Wednesday 6 June 2018

Putin's Endgame in Syria: Victory or Stalemate?

Vladimir Putin (Oil Painting by Varvara Stylidou, 2010)

In a recent article for Foreign Policy magazine, Jonathan Spyer, a research fellow at the Jerusalem Institute for Strategic Studies, argued that Russian President Vladimir Putin was content with what Spyer perceives to be the current situation in Syria: A “frozen conflict” in which Putin is prepared to accept a continuous low level conflict and the de facto partition of Syria. This piece offers a different appraisal to Spyer’s argument that these were Putin’s ultimate goals and instead argues that Putin has been forced to accept the state of affairs by the machinations of the United States and its regional ally Israel, which has always desired the weakening and balkanisation of the Syrian state.

In an interview in October 2015 broadcast soon after Russian involvement in the Syrian conflict had moved from supplying the Syrian military with armaments to providing it with decisive air power, Russian President Vladimir Putin summarised the primary Russian objective as “stabilising the legitimate power in Syria and creating the conditions for political compromise.”

“Stabilising” the government of Bashar al Assad of course meant protecting and maintaining Russia’s strategic establishments in the Middle East, namely the Mediterranean naval bases in Tartus and Latakia as well as the air base in Khmeimim. It also entailed neutralising the threat posed by Islamist militias which had conquered large swathes of Syrian territory. In doing this, Putin reckoned that he would be protecting the Russian Federation from the menace of jihadi fighters of the sort that had overthrown the government of Libya and whose overthrow of Assad would ineluctably lead to their relocation to theatres in the Muslim lands on Russia’s borders.

It is important to note at the outset that Putin’s initial hesitancy in entering the conflict in an overt manner was, unsurprisingly, to do with the fear of becoming bogged down in a protracted conflict as had occurred with the Soviet Union in Afghanistan. Whatever the perception is of Putin in terms of the power he wields at the helm of the Russian state, it is clear that domestic opinion in regard to his foreign policy decisions are never far from his mind.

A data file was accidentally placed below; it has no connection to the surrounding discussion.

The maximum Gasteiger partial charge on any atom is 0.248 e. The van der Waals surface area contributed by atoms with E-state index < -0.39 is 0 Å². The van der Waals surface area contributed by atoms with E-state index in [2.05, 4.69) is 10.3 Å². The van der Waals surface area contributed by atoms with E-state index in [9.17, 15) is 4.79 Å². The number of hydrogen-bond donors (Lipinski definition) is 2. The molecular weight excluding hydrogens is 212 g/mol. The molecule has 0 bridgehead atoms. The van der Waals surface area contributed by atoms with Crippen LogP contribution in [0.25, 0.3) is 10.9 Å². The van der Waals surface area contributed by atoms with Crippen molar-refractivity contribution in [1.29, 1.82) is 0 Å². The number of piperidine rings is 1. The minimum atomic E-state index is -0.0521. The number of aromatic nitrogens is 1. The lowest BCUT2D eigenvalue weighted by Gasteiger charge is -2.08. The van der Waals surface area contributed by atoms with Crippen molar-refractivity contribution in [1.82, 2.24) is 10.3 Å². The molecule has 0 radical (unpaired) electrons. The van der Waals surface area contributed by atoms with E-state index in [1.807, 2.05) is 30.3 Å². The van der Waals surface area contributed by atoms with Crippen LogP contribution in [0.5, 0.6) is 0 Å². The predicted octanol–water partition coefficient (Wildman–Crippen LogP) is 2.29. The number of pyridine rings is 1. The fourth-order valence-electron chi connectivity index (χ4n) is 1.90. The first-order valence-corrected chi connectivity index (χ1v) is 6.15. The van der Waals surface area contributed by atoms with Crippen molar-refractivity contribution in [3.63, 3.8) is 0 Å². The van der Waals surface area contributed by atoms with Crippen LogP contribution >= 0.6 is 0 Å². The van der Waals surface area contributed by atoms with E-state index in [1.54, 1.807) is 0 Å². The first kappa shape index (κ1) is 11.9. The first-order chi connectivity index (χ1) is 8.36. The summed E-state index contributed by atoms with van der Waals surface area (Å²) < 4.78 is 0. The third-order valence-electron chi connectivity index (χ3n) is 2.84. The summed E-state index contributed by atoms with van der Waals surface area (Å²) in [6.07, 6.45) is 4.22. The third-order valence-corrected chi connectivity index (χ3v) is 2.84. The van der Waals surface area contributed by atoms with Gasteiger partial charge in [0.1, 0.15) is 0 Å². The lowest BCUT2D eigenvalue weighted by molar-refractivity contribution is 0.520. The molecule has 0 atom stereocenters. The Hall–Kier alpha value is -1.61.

It is also essential to point out that while Spyer claims that Putin has “initiated and managed such conflicts elsewhere, including in Georgia and Ukraine”, a more faithful recollection of the instigation of those conflicts places responsibility on other parties.

The brief Russo-Georgian War of 2008 was prompted by the incursions into South Ossetia ordered by the then Georgian leader, Mikheil Saakashvili. Saakashvili would not have initiated this action by his Israeli-trained and equipped army without the prompting of the United States. Likewise the Ukrainian conflict was prompted by an American sponsored coup that was overseen by the then US Assistant Secretary of State for European and Eurasian Affairs, Victoria Nuland.

In regard to the former, Russia completed a withdrawal from Georgian buffer zones in October 2008. So far as Ukraine was concerned, seeing the threat posed to its Black Sea naval fleet by the installation of an overtly Russophobic regime in Kiev, Putin, on the advice of the relevant national security body, decided to annexe Crimea after the completion of a referendum.

Both actions were clearly measured responses to what were perceived to be American-sanctioned provocations on Russia’s borders. Russia did not militarily overrun Georgia, a nation which had for centuries been a part of both Russian and Soviet empires. And in the case of Ukraine, a country which critics claim is coveted by a supposedly revanchist Russian state, Putin resisted calls from Russian ultranationalists to invade the eastern part of the country and declare a state of Novorossiya. Instead, it is clear that a combination of Russian nationalist volunteers and the covert deployment of Russian special forces have aided the militias of the separatist proto-states of Donetsk and Luhansk.

Russian military engagements in these countries have therefore been reactive rather than proactive. The same can be said of Syria.